Splitsecnd Launches Plug-In OnStar Alternative to Give Any Driver Crash Assistance

Whether or not they have it installed, most drivers are familiar with OnStar’s service, which provides assistance with everything from directions to sending help in the event of an accident. For drivers who either don’t subscribe to OnStar’s service or don’t have an OnStar-enabled vehicle, startup Splitsecnd is providing an alternative. The Nashville-based company’s device plugs into any car’s cigarette lighter, and automatically detects when a car has been in an accident, notifying responders who can call for help.

While most drivers have smartphones they can use to call for help, Splitsecnd is designed for drivers who might not be able to get help because they’re in a serious accident, or for those who have an emergency like a heart attack and need someone else to send assistance. Co-founders Will Green and Chris Thompson say that the device is designed to help any driver get the assistance a service like OnStar provides.

“The idea is that we want to drastically reduce the amount of time it takes for people who are in a car accident to get help, and we do that by using the GPS location of the car, so as soon as the accident it detected the location is uploaded to our server, and that information is provided to our representative, so they can then pass that information along to the emergency responders,” Thompson said in an interview.

The duo came up with the idea while attending Vanderbilt University, and it was originally designed as an iPhone alert app. They moved to a device after polling potential users and finding that it was typically something they would buy for someone else, for example a wife buying it for her husband or kids buying it for their grandparents, so they wanted to make sure there were no barriers to entry to start using the device.

“If I’m going to buy this for my grandparents I don’t have to ask myself what kind of cell phone do they have, or what kind of car do they have, or make sure it’s compatible, or are they going to be able to set it up,” he said. “All I have to do is send it to them, they open the box, they plug it in, they’re good to go.”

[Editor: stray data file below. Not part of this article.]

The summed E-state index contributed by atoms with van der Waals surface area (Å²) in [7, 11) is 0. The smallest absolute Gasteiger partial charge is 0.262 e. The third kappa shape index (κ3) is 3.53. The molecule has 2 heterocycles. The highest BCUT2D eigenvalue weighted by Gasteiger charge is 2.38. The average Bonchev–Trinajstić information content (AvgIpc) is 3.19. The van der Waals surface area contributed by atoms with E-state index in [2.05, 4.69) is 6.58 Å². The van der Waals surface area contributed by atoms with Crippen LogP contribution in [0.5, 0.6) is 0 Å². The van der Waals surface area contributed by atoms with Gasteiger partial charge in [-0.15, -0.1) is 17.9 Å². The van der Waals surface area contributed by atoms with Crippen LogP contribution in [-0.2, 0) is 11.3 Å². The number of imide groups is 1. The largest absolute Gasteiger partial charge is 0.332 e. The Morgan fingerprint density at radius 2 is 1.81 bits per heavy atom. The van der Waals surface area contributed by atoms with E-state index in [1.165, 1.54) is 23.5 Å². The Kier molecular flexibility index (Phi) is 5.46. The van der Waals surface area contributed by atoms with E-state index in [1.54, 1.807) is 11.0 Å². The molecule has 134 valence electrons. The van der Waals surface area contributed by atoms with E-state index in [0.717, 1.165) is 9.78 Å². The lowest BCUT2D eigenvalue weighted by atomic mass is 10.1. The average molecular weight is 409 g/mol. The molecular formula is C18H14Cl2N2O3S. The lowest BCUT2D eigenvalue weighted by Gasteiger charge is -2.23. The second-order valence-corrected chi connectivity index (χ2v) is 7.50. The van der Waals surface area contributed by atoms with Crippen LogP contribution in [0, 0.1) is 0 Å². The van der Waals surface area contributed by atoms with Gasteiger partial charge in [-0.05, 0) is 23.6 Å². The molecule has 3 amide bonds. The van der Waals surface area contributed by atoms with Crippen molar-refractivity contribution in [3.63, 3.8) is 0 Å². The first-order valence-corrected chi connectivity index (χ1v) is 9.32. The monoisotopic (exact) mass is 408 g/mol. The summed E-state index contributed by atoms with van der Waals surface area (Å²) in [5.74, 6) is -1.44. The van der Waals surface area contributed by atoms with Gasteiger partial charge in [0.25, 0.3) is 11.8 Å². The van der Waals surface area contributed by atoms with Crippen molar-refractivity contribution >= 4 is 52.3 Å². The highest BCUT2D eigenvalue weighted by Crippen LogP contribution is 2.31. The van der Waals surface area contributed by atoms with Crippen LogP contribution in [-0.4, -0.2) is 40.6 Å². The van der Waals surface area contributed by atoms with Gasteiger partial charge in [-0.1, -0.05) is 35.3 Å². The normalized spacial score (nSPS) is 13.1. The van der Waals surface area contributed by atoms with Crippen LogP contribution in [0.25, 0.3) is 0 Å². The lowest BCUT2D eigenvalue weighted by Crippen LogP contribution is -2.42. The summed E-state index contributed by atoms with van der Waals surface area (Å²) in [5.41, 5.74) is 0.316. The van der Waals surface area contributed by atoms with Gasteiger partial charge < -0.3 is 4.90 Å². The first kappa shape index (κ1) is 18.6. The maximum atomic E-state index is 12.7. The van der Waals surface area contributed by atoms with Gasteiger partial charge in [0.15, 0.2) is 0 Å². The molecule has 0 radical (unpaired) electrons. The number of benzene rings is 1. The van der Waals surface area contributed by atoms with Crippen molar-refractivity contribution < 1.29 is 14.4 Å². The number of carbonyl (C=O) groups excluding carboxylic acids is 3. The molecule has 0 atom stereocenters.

Starting today drivers can purchase a Splitsecnd device online for $199.95, plus a $14.95 monthly service fee, which is already activated when it arrives (devices start shipping in two weeks), and just needs to be plugged into a cigarette lighter socket in any vehicle. That fee includes 24/7 monitoring, the Family Finder feature which lets drivers see where the driver is at any given time (a feature that can be turned off), as well as an on-device help button that a driver could press if they needed assistance, for example if they’re having a health issue or if they get in a minor accident and the device isn’t triggered (the device usually responds to a crash if the airbags go off, not for fender benders). There are also branded Splitsecnd iPhone and Android apps that users can use to access the FamilyFinder feature on the go.

When the device detects an accident, the Splitsecnd response center is called, and the driver can then request help or let them know they’re okay via the device’s built-in speaker (it uses the RACO Wireless network in the U.S.). Thompson and Green tested the device extensively at the University of Michigan, and said that even in crash scenarios where the device was ejected from its socket, the battery meant that it was still able to call for help, and they added it works even if the car is turned off or it is temporarily removed from the socket. The company has been running a closed beta test with about 30 drivers on the road, though none of them have gotten into an accident yet.

Thompson said they plan to sell the devices online first, and then will move into large offline retailers, and eventually they’d like to explore working with auto dealers to provide it as an upsell at the time of purchase. The company was part of Nashville’s Jumpstart Foundry startup accelerator in 2010, and the team has raised a total of $2.1 million in funding since starting work on the idea three years ago.

While apps like Guardly are focused on personal safety, letting users notify family, friends, and emergency responders in case of an emergency, Splitsecnd has taken a specific driver-focused approach to the idea of automatic crash notifications and in-car assistance. While OnStar might be the leader in the space, and companies like BMW have their own in-car assistance solutions, Thompson said they believe the plug-and-play nature of their product will be what sets them apart with drivers (OnStar only works in certain vehicles, and starts at $18.95 per month).

“There’s a number of built-in solutions that do crash detection in varying different flavors,” Thompson said. “Where we fit in is that we’re emphasize ease of use. We want to make it really, really, really simple to add this to your car so there’s no reason why anybody wouldn’t use it.”

Erin Bury

Erin Bury

Erin has covered startups and technology for over three years in publications including Sprouter Weekly, The Globe and Mail, Business Insider, Mashable, and VentureBeat. She also writes a regular startup column for the Financial Post, and is a technology expert on CTV News Channel. Before BetaKit Erin worked as Director of Content & Communications at Sprouter from its launch in 2009 until its acquisition by Postmedia Network Inc. She was recently named one of Marketing Magazine's 30 Under 30 in 2012.

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